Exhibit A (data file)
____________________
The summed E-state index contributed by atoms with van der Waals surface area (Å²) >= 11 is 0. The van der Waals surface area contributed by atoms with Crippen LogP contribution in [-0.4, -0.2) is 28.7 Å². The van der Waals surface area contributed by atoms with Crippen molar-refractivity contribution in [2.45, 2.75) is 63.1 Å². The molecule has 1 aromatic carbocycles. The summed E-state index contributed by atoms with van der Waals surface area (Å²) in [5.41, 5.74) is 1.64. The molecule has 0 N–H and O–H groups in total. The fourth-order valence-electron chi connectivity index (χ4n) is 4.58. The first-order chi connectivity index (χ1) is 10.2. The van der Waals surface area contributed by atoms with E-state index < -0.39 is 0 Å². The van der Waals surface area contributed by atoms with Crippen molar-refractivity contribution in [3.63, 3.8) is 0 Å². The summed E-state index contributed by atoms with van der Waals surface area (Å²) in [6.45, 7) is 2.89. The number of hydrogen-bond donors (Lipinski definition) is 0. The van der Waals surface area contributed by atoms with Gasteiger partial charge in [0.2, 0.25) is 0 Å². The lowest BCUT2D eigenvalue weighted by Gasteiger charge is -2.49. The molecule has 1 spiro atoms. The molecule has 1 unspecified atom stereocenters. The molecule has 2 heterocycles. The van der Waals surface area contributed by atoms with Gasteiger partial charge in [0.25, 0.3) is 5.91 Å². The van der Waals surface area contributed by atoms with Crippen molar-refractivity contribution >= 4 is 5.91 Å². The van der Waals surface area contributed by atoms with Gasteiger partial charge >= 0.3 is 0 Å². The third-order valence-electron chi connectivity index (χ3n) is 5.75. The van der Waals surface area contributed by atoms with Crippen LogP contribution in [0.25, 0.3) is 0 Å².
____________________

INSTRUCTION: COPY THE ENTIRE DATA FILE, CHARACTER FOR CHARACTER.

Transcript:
The summed E-state index contributed by atoms with van der Waals surface area (Å²) >= 11 is 0. The van der Waals surface area contributed by atoms with Crippen LogP contribution in [-0.4, -0.2) is 28.7 Å². The van der Waals surface area contributed by atoms with Crippen molar-refractivity contribution in [2.45, 2.75) is 63.1 Å². The molecule has 1 aromatic carbocycles. The summed E-state index contributed by atoms with van der Waals surface area (Å²) in [5.41, 5.74) is 1.64. The molecule has 0 N–H and O–H groups in total. The fourth-order valence-electron chi connectivity index (χ4n) is 4.58. The first-order chi connectivity index (χ1) is 10.2. The van der Waals surface area contributed by atoms with E-state index < -0.39 is 0 Å². The van der Waals surface area contributed by atoms with Crippen molar-refractivity contribution in [3.63, 3.8) is 0 Å². The summed E-state index contributed by atoms with van der Waals surface area (Å²) in [6.45, 7) is 2.89. The number of hydrogen-bond donors (Lipinski definition) is 0. The van der Waals surface area contributed by atoms with Gasteiger partial charge in [0.2, 0.25) is 0 Å². The lowest BCUT2D eigenvalue weighted by Gasteiger charge is -2.49. The molecule has 1 spiro atoms. The molecule has 1 unspecified atom stereocenters. The molecule has 2 heterocycles. The van der Waals surface area contributed by atoms with Gasteiger partial charge in [0.25, 0.3) is 5.91 Å². The van der Waals surface area contributed by atoms with Crippen molar-refractivity contribution >= 4 is 5.91 Å². The van der Waals surface area contributed by atoms with Gasteiger partial charge >= 0.3 is 0 Å². The third-order valence-electron chi connectivity index (χ3n) is 5.75. The van der Waals surface area contributed by atoms with Crippen LogP contribution in [0.25, 0.3) is 0 Å².